The Beirut Stock Exchange remained closed on Tuesday despite central bank employees announcing they had suspended their two-day strike to protest the government’s alleged plans to cut their salaries by 25 per cent.
After holding a general assembly on Tuesday morning, the union of employees of the Banque du Liban (BDL) announced that it would suspend the strike until Thursday evening, the state-run National News Agency (NNA) reported.
In a press release, union leader Abbas Awada said that “as a result of our patriotism and feeling of responsibility towards the Lebanese society and the economy, (we) decided to suspend the strike for three days. We will meet again on Friday morning to determine the course of the strike and to decide whether to continue with an open-ended strike, or to end it”.
BDL employees are waiting to see how discussions regarding the 2019 budget, which contains austerity measures, develop.
The cabinet is expected to finish working on it by Friday and will then send it to parliament for approval.
This is the first time the 850 employees of the BDL have gone on strike since the central bank was created in 1963, Mr Awada told The National on Monday.
They fear that the draft budget includes provisions which will cut their wages by a quarter, or worse.
“We are ready to cancel the strike if there are positive developments. That means the cancellation of articles 60 and 61 or the exclusion of the central bank from these articles”, said Mr Awada, according to the press release.
Article 60 of the budget allows the Ministry of Finance to increase control on public entities that function independently from the government such as the Beirut port, the regie tobacco company, and the wheat silo directorate, economic expert Jean Tawilé, who read the first version of the draft budget, told The National.
At the end of article 60, suspension points have been added, giving the impression that the BDL could be included, he said.
The central bank operates independently from the government but must submit a financial report to the Finance Ministry, which collects 80 per cent of its earnings every year.
Article 61 of the budget cancels bonuses and additional wages of employees of these public entities, including the central bank, Mr Tawilé added.
That would affect BDL employees’ annual salary. Currently, it is equivalent to 16 months of wages, but that would be reduced to 12 months. Commercial banks follow the same practice.
Additionally, article 54 states that central bank employees cannot earn more than the country’s president, the equivalent of 12.5 million Lebanese Pounds ($8,200). The union of BDL employees probably did not refer to this article as it only affects high earners, suggested Mr Tawilé.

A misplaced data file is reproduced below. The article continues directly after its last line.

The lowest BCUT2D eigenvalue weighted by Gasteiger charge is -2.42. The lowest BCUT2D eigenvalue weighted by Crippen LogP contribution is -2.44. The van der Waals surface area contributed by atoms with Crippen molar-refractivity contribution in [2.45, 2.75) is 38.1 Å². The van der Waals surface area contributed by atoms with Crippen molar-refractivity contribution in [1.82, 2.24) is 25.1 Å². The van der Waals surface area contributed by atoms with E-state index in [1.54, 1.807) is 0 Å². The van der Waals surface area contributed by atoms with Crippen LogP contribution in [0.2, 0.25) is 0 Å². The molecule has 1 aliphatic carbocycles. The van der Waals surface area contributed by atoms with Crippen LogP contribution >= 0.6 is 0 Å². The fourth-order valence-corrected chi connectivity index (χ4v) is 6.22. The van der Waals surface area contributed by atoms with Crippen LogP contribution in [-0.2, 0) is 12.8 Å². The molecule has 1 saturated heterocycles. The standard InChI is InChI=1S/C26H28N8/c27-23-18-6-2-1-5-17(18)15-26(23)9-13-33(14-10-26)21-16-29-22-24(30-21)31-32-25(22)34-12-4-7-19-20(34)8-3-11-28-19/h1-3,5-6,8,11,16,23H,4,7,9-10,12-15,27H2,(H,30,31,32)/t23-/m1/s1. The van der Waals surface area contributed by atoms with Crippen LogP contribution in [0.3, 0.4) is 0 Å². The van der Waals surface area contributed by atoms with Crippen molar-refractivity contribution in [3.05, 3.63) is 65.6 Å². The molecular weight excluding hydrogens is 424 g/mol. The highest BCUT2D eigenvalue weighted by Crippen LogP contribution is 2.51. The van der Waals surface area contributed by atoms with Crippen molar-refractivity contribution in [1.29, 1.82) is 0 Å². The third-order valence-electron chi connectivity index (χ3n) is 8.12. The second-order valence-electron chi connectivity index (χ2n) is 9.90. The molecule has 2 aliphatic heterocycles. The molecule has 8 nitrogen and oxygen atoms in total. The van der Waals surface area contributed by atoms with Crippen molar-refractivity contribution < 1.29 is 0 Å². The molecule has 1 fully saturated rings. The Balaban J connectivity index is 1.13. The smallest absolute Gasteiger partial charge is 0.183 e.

The governor of the central bank, Riad Salameh, told employees that their salaries and rights would not be affected by the new budget, according to the employees’ press release.
“The alternative currently under discussion would be that the central bank simply increases monthly wages so that they do not change despite the new budget cancelling additional wages,” Mr Tawilé said.
The government has implicitly criticised the BDL strike. On Monday night, Information Minister Jamal Jarrah read a statement after the cabinet’s fifth budget meeting saying that they had discussed “ongoing strikes and demonstrations which are mostly based on false information that was not discussed by the Cabinet”.
“The council of ministers wants to clarify that information that has been “leaked” is incomplete and baseless, misleads public opinion and does not serve the interest of the nation nor of its citizens,” Mr Jarrah added.
There have been several strikes these past few weeks organised by public servants and retired military personnel protesting salary cuts.
The unprecedented BDL strike is the one that has caused most disruption until now, leading to the shutdown of the Beirut Stock Exchange on Monday.
Its website showed no activity on Tuesday. An anonymous source told Lebanese television network LBCI on Tuesday morning that trading was still suspended because of "technical reasons" linked to the strike at the BDL.
The source said that trading would resume once “work had returned to normal at the central bank”.
The impact of its closure on the Lebanese economy is limited as there are only 10 companies listed on the Beirut Stock Exchange, which has a market capitalisation of close to $9 billion.
However, the strike of the central bank’s employees significantly curtailed the activity of commercial banks, delaying the clearing of checks, and blocking foreign currency exchange and international transfers.
To avoid a shortage of liquidity should the strike continue, several banks limited cash withdrawals on Monday, causing worry among the Lebanese, two bankers told The National. Limits were set between $2,000 and $5,000.
“My friends have been able to withdraw money these past few days, but I have been told I should take 300,000 Lebanese pounds ($200) out to have cash for the rest of the week just in case the strike continues,” said one person, speaking before the suspension of the strike was announced.
A currency exchange bureau employee told The National that he had noticed a significant increase in clients requesting dollars in the past 10 days since strikes started.
One banker who requested anonymity said that the BDL strike caused “mild panic” among his clients. Some of them asked to withdraw tens of thousands of dollars on Monday, a request he had to refuse because of the withdrawal cap.
But he said that banks were back to “business as usual” on Tuesday.
“But we are worried that the strike might start again now that we’ve seen the problems it causes,” the source said.